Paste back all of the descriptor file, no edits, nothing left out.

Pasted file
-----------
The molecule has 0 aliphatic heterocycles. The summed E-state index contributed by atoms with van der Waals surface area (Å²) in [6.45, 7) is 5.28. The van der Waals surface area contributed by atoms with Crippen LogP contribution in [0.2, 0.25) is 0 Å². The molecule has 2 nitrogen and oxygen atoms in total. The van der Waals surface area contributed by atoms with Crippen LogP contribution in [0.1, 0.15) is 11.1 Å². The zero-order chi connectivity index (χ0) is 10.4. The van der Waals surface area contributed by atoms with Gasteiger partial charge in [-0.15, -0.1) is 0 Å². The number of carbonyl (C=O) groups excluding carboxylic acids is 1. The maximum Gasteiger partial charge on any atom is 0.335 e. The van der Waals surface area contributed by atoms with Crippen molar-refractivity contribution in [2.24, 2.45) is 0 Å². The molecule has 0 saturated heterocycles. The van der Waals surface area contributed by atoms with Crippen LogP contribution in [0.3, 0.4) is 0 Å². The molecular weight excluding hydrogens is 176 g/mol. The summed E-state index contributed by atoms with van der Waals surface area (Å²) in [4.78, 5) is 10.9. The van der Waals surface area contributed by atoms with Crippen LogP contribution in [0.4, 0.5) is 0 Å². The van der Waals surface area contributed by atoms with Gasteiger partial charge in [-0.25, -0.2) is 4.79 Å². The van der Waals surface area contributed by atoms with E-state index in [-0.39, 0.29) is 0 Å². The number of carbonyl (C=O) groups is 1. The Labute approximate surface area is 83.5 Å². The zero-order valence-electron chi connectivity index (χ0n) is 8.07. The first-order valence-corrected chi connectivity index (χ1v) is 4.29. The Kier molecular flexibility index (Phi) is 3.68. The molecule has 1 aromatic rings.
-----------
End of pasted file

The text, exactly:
The molecule has 0 aliphatic heterocycles. The summed E-state index contributed by atoms with van der Waals surface area (Å²) in [6.45, 7) is 5.28. The van der Waals surface area contributed by atoms with Crippen LogP contribution in [0.2, 0.25) is 0 Å². The molecule has 2 nitrogen and oxygen atoms in total. The van der Waals surface area contributed by atoms with Crippen LogP contribution in [0.1, 0.15) is 11.1 Å². The zero-order chi connectivity index (χ0) is 10.4. The van der Waals surface area contributed by atoms with Gasteiger partial charge in [-0.15, -0.1) is 0 Å². The number of carbonyl (C=O) groups excluding carboxylic acids is 1. The maximum Gasteiger partial charge on any atom is 0.335 e. The van der Waals surface area contributed by atoms with Crippen molar-refractivity contribution in [2.24, 2.45) is 0 Å². The molecule has 0 saturated heterocycles. The van der Waals surface area contributed by atoms with Crippen LogP contribution in [0.3, 0.4) is 0 Å². The molecular weight excluding hydrogens is 176 g/mol. The summed E-state index contributed by atoms with van der Waals surface area (Å²) in [4.78, 5) is 10.9. The van der Waals surface area contributed by atoms with Crippen LogP contribution in [0.4, 0.5) is 0 Å². The van der Waals surface area contributed by atoms with Gasteiger partial charge in [-0.25, -0.2) is 4.79 Å². The van der Waals surface area contributed by atoms with E-state index in [-0.39, 0.29) is 0 Å². The number of carbonyl (C=O) groups is 1. The Labute approximate surface area is 83.5 Å². The zero-order valence-electron chi connectivity index (χ0n) is 8.07. The first-order valence-corrected chi connectivity index (χ1v) is 4.29. The Kier molecular flexibility index (Phi) is 3.68. The molecule has 1 aromatic rings.